AU leaders gathered in Uganda this week for the bodys 15th ordinary session summit, which was opened by Ugandan President Yoweri Museveni on Sunday. The worsening crisis in Somalia topped the agenda of the three day meeting which ended Tuesday, overshadowing the summits official theme of maternal health. Other conflicts, such as in Sudans Darfur region and in the east of the Democratic Republic of the Congo, also dominated the summit. But the agenda did not include any discussion on Zimbabwe and critics say it is disheartening that Zimbabwes long-running and festering crisis had slid off the agenda.
Diplomats have reported that the assembled leaders are under more pressure to act on the crisis in Somalia than on the situation in Zimbabwe, now that Somalias violence has exploded beyond the countrys borders. Earlier this month the countries al-Shabaab militants launched their first attacks outside the country. The rebels suicide attacks on two bars in Uganda killed 76 people watching the football World Cup final.
Civil society activists, under the umbrella of the Crisis in Zimbabwe Coalition, also gathered in Uganda to lobby the AU to take action in Zimbabwe. Dewa Mavhinga, the groups regional coordinator in South Africa, told SW Radio Africa on Tuesday that although they werent expecting Zimbabwe to be high on the AU agenda, they were still disappointed by the lack of action by the AU.
The AU does have the authority to stand against dictatorships, but the question that remains is whether the AU has the political will to do so, Mavhinga said. This is yet to be demonstrated.
The Crisis in Zimbabwe Coalition has been urging the AU to pressure the Zimbabwean government to implement major electoral reforms, ahead of national elections that many believe will be called next year. Activists warned the AU that there could be a repeat of the kind of deadly violence seen in the 2008 elections. The Coalition lobbied the AU secretariat last week urging them to help start preparing the ground work for Zimbabwes elections, to make sure they are free and fair.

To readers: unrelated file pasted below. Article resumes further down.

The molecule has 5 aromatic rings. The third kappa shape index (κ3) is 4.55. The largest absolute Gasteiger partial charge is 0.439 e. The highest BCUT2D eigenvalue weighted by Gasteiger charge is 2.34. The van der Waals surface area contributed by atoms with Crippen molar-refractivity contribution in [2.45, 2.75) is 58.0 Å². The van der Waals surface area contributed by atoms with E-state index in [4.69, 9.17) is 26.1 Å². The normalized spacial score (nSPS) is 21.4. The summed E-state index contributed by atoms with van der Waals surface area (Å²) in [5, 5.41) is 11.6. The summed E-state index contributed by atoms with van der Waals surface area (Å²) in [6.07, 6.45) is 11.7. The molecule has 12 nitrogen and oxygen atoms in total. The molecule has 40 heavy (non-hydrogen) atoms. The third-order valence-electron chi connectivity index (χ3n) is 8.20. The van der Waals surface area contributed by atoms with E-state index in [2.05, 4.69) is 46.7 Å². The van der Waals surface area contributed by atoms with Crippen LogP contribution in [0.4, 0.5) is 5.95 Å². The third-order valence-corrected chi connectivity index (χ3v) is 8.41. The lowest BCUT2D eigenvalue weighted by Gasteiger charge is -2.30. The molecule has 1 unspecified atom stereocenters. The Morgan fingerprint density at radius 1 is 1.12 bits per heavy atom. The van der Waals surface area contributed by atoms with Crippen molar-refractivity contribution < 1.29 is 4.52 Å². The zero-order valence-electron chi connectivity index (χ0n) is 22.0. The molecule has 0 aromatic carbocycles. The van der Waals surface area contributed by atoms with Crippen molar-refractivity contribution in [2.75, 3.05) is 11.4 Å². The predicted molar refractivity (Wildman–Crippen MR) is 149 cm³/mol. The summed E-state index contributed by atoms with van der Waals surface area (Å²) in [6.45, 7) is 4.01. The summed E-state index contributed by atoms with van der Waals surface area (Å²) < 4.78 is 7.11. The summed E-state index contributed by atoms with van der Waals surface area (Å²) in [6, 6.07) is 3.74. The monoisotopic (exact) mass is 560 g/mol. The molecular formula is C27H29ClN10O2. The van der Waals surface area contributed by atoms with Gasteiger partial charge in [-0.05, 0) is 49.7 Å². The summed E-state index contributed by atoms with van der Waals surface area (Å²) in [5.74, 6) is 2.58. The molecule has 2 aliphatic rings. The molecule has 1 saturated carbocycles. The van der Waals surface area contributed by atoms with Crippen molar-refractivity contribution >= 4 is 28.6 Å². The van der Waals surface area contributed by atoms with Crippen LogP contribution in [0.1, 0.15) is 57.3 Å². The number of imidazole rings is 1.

Mavhinga told SW Radio Africa that the Crisis in Zimbabwe Coalitions campaign in Uganda has also been to dispel the myth that the unity government has brought change to Zimbabwe. He explained that there was a widespread false perception that the challenges had been resolved as a result of the government of a national unity.
But a clear picture is now emerging that there has been no real change, and that there is lot more than needs to be done in terms of key reforms before Zimbabwe is ready for elections that are democratic, free and fair, Mavhinga said.
The AU, together with the Southern African Development Community, is meant to be the guarantors of the Global Political Agreement (GPA) which formed the basis for the unity government. But despite ZANU PFs refusal to abide by this GPA, the renewed political violence against MDC supporters, and widespread hunger and poverty, the AU and SADC have remained virtually silent.
Observers meanwhile have questioned whether the AU has the strength to resolve any crises in Africa. Critics say the body is toothless and just a club of dictators. Although the continent is trying to shake its negative reputation and attract investment, the same conflicts push discussions on economic growth and poverty reduction to the bottom of the agenda at AU meetings every year.Post published in: News